Hello, I’m Asiago, lead organizer for The Food Studies Project. My last name is “Heron” named in honor of the Great Blue Heron. I am told by people during my time at UT Austin that I have an inspiring personal story to tell. I would like to share an abridged version of my story, give thanks for the education I have received, and invite you all to come fly with me this winter. I have always had an interest in food, probably because I was pulled out of elementary school when I was seven years old, and spent most of life at home eating and watching the Food Network. Sadly though, I did not learn much about food or cooking sitting in front of the television. I just ended up eating more. It got to the point that I had to eat something every time I sat down to watch TV. By the time I was 13, I was already an obese teen who spent his days playing games, only pausing to go steal cigarettes and food, which I called “Game Fuel”, at my neighborhood market. My life was wasting away because I never left the nest, never built the courage to take that first leap. I started learning how to fly when I decided to go back to school at the age of 20. I started a new life thanks to junior college. At the time, I could not imagine that taking a Spanish class would not only guide me to UT Austin but also teach me how to fly around the world.
Education helped me think differently about food, and it naturally changed my unhealthy ways. Studying foreign cultures and languages brought me awareness about the importance and meaning of food. Meanwhile, my concern grew for the future of food throughout the world. My first couple of years at UT, I did not know I had this food focus in my studies. It wasn’t until I came upon Dr. Rebecca Torres’ course “Farming, Food, and Global Hunger” that I realized I had always had great interests and concerns with food in all of my classes.
I began to experiment with the Food Studies blog in the beginning of 2011 to explore my own personal interests in food studies. My goal with the blog site was for it to become a hub for students and professors alike to share their resources and interests in food studies, a site where we could begin to understand the broad themes and complications of food in modern day society. I wanted to learn about food from different schools of thought, so I started to take food courses from different academic departments. I realized I was not the only one with interests and concerns about food as I met many people across UT (students, professors, and organizations) who were all studying food in their respective disciplines. I began to call these people “Foodists” because in addition to their food focus in education, they were trying to apply their education to create positive change in our world’s foodways. Last year, I decided that UT Austin could benefit from an interdisciplinary program in Food Studies, due to the existing resources, the waitlisted classes, and most importantly the students desire to study food in college.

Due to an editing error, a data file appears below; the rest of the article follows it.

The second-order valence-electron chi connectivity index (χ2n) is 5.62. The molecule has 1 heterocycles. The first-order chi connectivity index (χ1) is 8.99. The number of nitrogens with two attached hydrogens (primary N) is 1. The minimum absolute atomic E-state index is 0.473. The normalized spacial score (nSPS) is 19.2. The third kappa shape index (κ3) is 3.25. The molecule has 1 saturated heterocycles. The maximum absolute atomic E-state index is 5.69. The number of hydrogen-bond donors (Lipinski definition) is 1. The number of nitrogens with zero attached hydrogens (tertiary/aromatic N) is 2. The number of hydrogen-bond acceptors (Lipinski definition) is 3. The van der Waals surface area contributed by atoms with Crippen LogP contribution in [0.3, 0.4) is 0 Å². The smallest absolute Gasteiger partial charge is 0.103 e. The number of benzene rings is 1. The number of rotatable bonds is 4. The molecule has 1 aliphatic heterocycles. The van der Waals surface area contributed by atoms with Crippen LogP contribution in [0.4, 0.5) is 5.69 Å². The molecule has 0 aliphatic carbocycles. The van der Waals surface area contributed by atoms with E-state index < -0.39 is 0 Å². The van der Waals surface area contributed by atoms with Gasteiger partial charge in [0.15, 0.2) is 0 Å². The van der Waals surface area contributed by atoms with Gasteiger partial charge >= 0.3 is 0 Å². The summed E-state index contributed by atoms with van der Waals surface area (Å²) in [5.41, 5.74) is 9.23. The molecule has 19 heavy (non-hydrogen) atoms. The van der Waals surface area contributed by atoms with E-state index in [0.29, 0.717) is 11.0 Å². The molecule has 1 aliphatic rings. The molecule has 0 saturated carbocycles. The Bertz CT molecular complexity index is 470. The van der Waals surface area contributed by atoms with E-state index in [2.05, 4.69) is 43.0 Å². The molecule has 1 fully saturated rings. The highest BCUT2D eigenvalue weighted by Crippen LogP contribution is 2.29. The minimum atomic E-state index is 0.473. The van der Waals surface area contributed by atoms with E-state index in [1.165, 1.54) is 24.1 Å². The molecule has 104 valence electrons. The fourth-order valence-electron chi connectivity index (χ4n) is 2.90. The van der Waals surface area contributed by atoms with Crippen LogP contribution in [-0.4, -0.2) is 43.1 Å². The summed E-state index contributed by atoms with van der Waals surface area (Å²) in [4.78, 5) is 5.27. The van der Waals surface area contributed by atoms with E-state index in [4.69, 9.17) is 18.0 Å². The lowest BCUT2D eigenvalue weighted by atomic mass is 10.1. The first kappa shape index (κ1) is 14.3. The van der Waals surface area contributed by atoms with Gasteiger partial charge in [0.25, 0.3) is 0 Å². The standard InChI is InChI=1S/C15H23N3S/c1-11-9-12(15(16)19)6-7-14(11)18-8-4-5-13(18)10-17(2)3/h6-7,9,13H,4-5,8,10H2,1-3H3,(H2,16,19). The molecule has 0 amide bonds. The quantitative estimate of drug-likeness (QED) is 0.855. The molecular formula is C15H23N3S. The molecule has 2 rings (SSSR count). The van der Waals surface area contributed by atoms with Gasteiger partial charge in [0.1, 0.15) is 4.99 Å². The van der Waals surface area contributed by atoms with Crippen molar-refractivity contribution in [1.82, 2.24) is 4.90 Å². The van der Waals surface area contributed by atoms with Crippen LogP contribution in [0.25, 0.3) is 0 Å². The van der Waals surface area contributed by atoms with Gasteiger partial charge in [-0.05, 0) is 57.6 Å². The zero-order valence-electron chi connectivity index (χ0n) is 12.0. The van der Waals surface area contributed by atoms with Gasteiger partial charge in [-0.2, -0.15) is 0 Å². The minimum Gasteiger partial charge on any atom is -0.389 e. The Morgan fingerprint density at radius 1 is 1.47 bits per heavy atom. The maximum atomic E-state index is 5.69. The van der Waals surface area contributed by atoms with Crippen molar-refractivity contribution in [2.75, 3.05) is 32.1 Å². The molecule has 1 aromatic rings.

In the Fall 2011 semester, my good friend Drew and I launched “The Food Studies Project”. We were positive that students around the world could benefit their communities and lives by having the foundation of the study of food. As we began to outreach to our fellow students and seek advice, the interest in food studies took off quickly, and we had to learn to be dynamic in order not to crash. We began to receive inquiries from around the world about how we could implement a Food Studies Program into their schools and professors wanting to become visiting academics at UT. As full-time seniors with jobs, it is hard for Drew and I to accept not having all the answers, but falling a little bit is part of learning to fly. Yet, the project is gaining momentum and there is a risk that the process will go faster than the forces of gravity will allow us to achieve lift.
Personally, education about food taught me how to fly and as a way to give back I considered this project my senior contribution. Like most birds, I don’t like to fly alone, so I ask you all to come fly with us. Don’t know how? I will teach you in my next post!